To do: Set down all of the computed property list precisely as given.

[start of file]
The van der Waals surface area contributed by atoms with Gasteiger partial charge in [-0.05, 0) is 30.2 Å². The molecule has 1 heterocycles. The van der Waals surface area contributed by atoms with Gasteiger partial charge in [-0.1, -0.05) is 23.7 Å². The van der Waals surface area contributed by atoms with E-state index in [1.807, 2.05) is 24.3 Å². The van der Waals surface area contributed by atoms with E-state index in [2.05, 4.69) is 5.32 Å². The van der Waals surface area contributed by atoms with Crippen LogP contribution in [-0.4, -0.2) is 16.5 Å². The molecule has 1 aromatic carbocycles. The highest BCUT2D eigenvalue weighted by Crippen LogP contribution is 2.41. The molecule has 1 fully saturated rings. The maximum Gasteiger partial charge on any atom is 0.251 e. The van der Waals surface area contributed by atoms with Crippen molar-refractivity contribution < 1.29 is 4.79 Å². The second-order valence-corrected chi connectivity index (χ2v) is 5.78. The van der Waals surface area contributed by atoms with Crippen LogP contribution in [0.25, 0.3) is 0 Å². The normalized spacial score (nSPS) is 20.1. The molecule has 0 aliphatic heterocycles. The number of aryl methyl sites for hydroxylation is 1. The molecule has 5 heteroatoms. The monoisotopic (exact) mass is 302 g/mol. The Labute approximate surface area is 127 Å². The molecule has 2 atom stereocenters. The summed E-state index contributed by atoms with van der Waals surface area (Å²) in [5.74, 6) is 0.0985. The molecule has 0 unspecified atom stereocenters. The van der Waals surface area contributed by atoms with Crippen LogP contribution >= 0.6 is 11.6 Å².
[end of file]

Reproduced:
The van der Waals surface area contributed by atoms with Gasteiger partial charge in [-0.05, 0) is 30.2 Å². The molecule has 1 heterocycles. The van der Waals surface area contributed by atoms with Gasteiger partial charge in [-0.1, -0.05) is 23.7 Å². The van der Waals surface area contributed by atoms with E-state index in [1.807, 2.05) is 24.3 Å². The van der Waals surface area contributed by atoms with E-state index in [2.05, 4.69) is 5.32 Å². The van der Waals surface area contributed by atoms with Crippen LogP contribution in [-0.4, -0.2) is 16.5 Å². The molecule has 1 aromatic carbocycles. The highest BCUT2D eigenvalue weighted by Crippen LogP contribution is 2.41. The molecule has 1 fully saturated rings. The maximum Gasteiger partial charge on any atom is 0.251 e. The van der Waals surface area contributed by atoms with Crippen molar-refractivity contribution < 1.29 is 4.79 Å². The second-order valence-corrected chi connectivity index (χ2v) is 5.78. The van der Waals surface area contributed by atoms with Crippen LogP contribution in [0.25, 0.3) is 0 Å². The normalized spacial score (nSPS) is 20.1. The molecule has 0 aliphatic heterocycles. The number of aryl methyl sites for hydroxylation is 1. The molecule has 5 heteroatoms. The monoisotopic (exact) mass is 302 g/mol. The Labute approximate surface area is 127 Å². The molecule has 2 atom stereocenters. The summed E-state index contributed by atoms with van der Waals surface area (Å²) in [5.74, 6) is 0.0985. The molecule has 0 unspecified atom stereocenters. The van der Waals surface area contributed by atoms with Crippen LogP contribution >= 0.6 is 11.6 Å².